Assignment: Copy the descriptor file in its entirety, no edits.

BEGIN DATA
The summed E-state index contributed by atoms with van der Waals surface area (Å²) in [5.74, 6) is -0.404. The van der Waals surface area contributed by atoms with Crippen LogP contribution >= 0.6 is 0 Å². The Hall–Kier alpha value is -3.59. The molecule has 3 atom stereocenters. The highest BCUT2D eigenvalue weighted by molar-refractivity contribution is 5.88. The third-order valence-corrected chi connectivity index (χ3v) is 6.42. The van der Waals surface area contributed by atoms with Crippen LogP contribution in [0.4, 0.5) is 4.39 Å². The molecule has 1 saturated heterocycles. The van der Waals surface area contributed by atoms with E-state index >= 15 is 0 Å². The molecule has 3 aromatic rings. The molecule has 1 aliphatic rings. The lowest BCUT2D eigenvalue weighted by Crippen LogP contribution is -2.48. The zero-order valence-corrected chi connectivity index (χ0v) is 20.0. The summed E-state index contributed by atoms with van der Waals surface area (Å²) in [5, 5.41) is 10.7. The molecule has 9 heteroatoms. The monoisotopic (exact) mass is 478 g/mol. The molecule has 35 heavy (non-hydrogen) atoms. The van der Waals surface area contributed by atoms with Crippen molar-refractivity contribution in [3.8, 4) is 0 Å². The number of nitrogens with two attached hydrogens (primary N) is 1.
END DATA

The summed E-state index contributed by atoms with van der Waals surface area (Å²) in [5.74, 6) is -0.404. The van der Waals surface area contributed by atoms with Crippen LogP contribution >= 0.6 is 0 Å². The Hall–Kier alpha value is -3.59. The molecule has 3 atom stereocenters. The highest BCUT2D eigenvalue weighted by molar-refractivity contribution is 5.88. The third-order valence-corrected chi connectivity index (χ3v) is 6.42. The van der Waals surface area contributed by atoms with Crippen LogP contribution in [0.4, 0.5) is 4.39 Å². The molecule has 1 saturated heterocycles. The van der Waals surface area contributed by atoms with E-state index >= 15 is 0 Å². The molecule has 3 aromatic rings. The molecule has 1 aliphatic rings. The lowest BCUT2D eigenvalue weighted by Crippen LogP contribution is -2.48. The zero-order valence-corrected chi connectivity index (χ0v) is 20.0. The summed E-state index contributed by atoms with van der Waals surface area (Å²) in [5, 5.41) is 10.7. The molecule has 9 heteroatoms. The monoisotopic (exact) mass is 478 g/mol. The molecule has 35 heavy (non-hydrogen) atoms. The van der Waals surface area contributed by atoms with Crippen molar-refractivity contribution in [3.8, 4) is 0 Å². The number of nitrogens with two attached hydrogens (primary N) is 1.